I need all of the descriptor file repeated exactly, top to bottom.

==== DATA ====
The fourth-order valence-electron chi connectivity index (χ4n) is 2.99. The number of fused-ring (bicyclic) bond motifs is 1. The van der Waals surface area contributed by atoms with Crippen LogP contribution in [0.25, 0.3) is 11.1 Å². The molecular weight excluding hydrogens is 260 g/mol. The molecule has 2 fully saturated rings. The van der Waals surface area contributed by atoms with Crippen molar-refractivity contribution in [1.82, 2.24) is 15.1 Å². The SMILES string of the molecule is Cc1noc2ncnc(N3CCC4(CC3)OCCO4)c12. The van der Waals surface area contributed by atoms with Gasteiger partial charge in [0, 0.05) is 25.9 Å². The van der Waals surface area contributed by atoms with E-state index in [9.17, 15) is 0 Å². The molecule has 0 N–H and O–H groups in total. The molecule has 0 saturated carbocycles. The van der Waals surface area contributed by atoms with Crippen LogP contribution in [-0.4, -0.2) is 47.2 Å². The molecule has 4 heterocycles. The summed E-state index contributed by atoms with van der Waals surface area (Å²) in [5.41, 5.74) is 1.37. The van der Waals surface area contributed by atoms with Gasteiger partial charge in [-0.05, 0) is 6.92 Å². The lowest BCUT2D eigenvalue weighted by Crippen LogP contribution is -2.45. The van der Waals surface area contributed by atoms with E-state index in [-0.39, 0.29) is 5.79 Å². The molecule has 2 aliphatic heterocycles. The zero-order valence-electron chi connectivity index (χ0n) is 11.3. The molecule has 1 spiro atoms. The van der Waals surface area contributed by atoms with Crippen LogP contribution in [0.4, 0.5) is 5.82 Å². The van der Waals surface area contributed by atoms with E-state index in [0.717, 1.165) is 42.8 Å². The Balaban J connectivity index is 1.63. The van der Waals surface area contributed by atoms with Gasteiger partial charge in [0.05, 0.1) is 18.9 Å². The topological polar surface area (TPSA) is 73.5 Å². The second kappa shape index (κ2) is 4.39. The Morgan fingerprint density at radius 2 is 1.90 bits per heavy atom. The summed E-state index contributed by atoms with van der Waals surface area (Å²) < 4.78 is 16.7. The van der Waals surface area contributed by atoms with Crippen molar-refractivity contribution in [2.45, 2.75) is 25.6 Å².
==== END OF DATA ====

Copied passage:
The fourth-order valence-electron chi connectivity index (χ4n) is 2.99. The number of fused-ring (bicyclic) bond motifs is 1. The van der Waals surface area contributed by atoms with Crippen LogP contribution in [0.25, 0.3) is 11.1 Å². The molecular weight excluding hydrogens is 260 g/mol. The molecule has 2 fully saturated rings. The van der Waals surface area contributed by atoms with Crippen molar-refractivity contribution in [1.82, 2.24) is 15.1 Å². The SMILES string of the molecule is Cc1noc2ncnc(N3CCC4(CC3)OCCO4)c12. The van der Waals surface area contributed by atoms with Gasteiger partial charge in [0, 0.05) is 25.9 Å². The van der Waals surface area contributed by atoms with E-state index in [9.17, 15) is 0 Å². The molecule has 0 N–H and O–H groups in total. The molecule has 0 saturated carbocycles. The van der Waals surface area contributed by atoms with Crippen LogP contribution in [-0.4, -0.2) is 47.2 Å². The molecule has 4 heterocycles. The summed E-state index contributed by atoms with van der Waals surface area (Å²) in [5.41, 5.74) is 1.37. The van der Waals surface area contributed by atoms with Gasteiger partial charge in [-0.05, 0) is 6.92 Å². The lowest BCUT2D eigenvalue weighted by Crippen LogP contribution is -2.45. The van der Waals surface area contributed by atoms with E-state index in [-0.39, 0.29) is 5.79 Å². The molecule has 2 aliphatic heterocycles. The zero-order valence-electron chi connectivity index (χ0n) is 11.3. The molecule has 1 spiro atoms. The van der Waals surface area contributed by atoms with Crippen LogP contribution in [0.4, 0.5) is 5.82 Å². The van der Waals surface area contributed by atoms with E-state index in [0.717, 1.165) is 42.8 Å². The Balaban J connectivity index is 1.63. The van der Waals surface area contributed by atoms with Gasteiger partial charge in [0.05, 0.1) is 18.9 Å². The topological polar surface area (TPSA) is 73.5 Å². The second kappa shape index (κ2) is 4.39. The Morgan fingerprint density at radius 2 is 1.90 bits per heavy atom. The summed E-state index contributed by atoms with van der Waals surface area (Å²) < 4.78 is 16.7. The van der Waals surface area contributed by atoms with Crippen molar-refractivity contribution in [2.45, 2.75) is 25.6 Å².